Johnson confirms his political commitment with a song called “Over the Hills and Far Away”, a restrained statement that would sound much better possibly in the hands of someone like the late Woody Guthrie or the late Phil Ochs or even our own Christy Moore, whose recent political songs have anger written in every line. The crowd love every minute of it, though I’ve lost a faith in the sincerity of the commitment by young people in this country to ally themselves with the rights of right in a wrong society. “She’s Leaving” is a song (written to the tune of Auld Lang Syne), which topped the Australian charts and went big in the United States when Jim Ed Brown put it out on record over there. A simple song that admits failure and is incapable of hiding the author’s feelings when his wife walks out: “the fool in me / persuading me / to hide the broken pieces of my dignity”. Johnson, one gets the impression from his songs, had to subdue a lot of personal pain before the lines went on paper.
Longford’s own, Brendan O’Reilly, recorded the Irish cover version of the song three years ago but it lacked the emotion charged pace which Johnson’s powerful voice both convey and keep under command at one and the same time. The Australian singer is faultlessly moving through his set, approaching the half-way stage with “No Sense at All”, a song which underlines human failure again and “New York City”, a song which in my opinion underlines nothing at all and least of all this artist’s immense ability. But he soon redresses the imbalance with the highlights of the night. First, a song called “Scotty”, dedicated to his younger son. It could, in the hands of an Irish singer songwriter, turn into a maudling chapter thirty-three of a come-all-ye but in this artists’s hand it examines the things – even love – which touch different parts of our life at a tangent and then they’re gone. Forever. It was the first time I heard the song and I remember it as the highlight of the show, tracing as it does how his young son asks him questions about life which the father in reply tells him that he’s lived a lot longer and can’t answer the same questions, maybe sometimes can’t even bring himself to ask the questions any more. Johnson sums it up: “Scotty, life can be rough / Scotty, life can be tough”. The nuances of the singer’s voice as he ranges through those lines lift the song above the pain which the lines could painfully impress in the hands of a lesser artist. All Johnson leaves one with is a dull ache which makes one even appreciate the pain to hear the pleasure of things he’s observed on his journey from his birthplace in Rockhampton, Queensland, to the stage of Dublin’s Olympia Theatre.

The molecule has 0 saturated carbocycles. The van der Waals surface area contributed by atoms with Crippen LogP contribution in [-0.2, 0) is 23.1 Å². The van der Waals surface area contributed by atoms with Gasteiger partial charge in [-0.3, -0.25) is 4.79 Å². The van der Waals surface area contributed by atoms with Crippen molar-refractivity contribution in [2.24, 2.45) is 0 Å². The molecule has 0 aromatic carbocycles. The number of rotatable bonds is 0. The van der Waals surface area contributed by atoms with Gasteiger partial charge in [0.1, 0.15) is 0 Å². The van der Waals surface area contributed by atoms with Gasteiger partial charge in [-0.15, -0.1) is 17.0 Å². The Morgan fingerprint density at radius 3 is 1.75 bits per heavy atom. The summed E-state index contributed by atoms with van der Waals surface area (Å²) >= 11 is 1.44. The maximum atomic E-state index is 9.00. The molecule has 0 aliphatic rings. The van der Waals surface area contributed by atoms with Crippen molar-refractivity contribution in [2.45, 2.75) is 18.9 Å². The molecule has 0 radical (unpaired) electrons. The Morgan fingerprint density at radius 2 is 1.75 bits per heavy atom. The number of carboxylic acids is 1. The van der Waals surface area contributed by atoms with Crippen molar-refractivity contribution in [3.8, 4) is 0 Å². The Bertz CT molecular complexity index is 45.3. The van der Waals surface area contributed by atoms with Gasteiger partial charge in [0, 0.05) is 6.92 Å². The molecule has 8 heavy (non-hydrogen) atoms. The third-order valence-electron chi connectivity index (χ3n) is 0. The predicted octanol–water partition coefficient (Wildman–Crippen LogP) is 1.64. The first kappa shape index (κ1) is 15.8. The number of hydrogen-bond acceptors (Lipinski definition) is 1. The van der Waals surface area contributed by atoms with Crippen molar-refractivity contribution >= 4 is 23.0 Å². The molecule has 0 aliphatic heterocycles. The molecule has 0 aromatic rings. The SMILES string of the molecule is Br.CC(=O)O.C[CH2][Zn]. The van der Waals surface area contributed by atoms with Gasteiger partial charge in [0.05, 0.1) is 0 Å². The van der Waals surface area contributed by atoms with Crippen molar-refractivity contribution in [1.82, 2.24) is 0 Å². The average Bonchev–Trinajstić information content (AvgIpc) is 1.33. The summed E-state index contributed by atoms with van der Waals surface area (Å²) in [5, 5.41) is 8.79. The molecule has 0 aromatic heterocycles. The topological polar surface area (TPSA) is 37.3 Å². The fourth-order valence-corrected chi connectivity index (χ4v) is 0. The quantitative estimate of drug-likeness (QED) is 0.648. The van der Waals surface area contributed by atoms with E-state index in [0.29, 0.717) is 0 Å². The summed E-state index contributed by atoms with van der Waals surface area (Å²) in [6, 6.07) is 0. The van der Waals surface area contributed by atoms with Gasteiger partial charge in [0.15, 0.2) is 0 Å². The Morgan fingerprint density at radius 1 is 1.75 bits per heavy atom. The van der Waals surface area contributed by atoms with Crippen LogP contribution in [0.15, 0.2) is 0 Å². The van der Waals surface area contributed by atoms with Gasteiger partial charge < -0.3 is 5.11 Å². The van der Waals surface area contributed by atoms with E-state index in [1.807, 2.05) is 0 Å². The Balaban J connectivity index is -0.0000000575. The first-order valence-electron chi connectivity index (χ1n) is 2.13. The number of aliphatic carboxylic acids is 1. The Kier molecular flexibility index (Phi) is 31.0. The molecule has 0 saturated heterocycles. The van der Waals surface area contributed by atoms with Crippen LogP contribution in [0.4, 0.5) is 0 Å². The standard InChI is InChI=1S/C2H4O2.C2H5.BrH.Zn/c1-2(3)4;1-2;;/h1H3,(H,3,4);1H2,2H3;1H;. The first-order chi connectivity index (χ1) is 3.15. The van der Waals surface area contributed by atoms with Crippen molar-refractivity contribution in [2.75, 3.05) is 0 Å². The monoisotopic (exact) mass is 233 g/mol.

The crowd know the next song from the first chord “Rock and Roll I gave you all the best years of my Life” is an anthem, a song which will be remembered long after the Seventies have gone. It’s a song of dreams, broken dreams, consolations, new dreams and the consolation that in an empire of dreams – broken or otherwise – a dreamer is still king. It moves through a lifetime in its five minutes and twenty seconds. The song is a true classic: “I can still remember when I bought my first guitar / put it proudly in my car and my family listened fifty times to my two-song repertoire / and I told my mum her only son is gonna be a star” / and then chapter one: “sixty-six seemed like the year we were really going somewhere / Livin’ in San Francisco with flowers in our hair”, and Johnson carefully traces the ebullient rise to fame and ecstasy to “Sixty-nine in L.A. / Came around so soon / we were really making headway / writing lots of tunes / We must have played the wildest stuff we had ever played / the way the crowds cried out for us we thought we had it made”/ but the bubble had burst and the bright lights of fame had dimmed in two years: .’Seventy-one in Soho when I saw Suzanne / I was trying to go it solo with someone else’s band /…. “and she followed me / when finally / I sold my old guitar I and she tried to help me understand I’d never be a star”. The recurring theme of the song is that the author and observer was always just one step behind, and would always be one step behind a person he most wanted to be in step with.
Fame, fleeting and robbing the soul of its strength if it is let, is a mistress which only keeps pace with the best of us for a short time. Then the dream breaks and everything breaks. Johnson’s song will long outlive the Seventies. The audience give it a long, deserved ovation. This concorde-performer has scaled his height and it’s a downward dropping flight from here in as he paces his way through “Sunday Morning Roses (From the Monday Morning Dust)”, “Grab the Money and Run” before he finishes off with “Man of the 20th Century”, his re-released and inferior single in Ireland at the moment. He comes back and does one encore with “There is Nothing I would Rather Do than Love You’.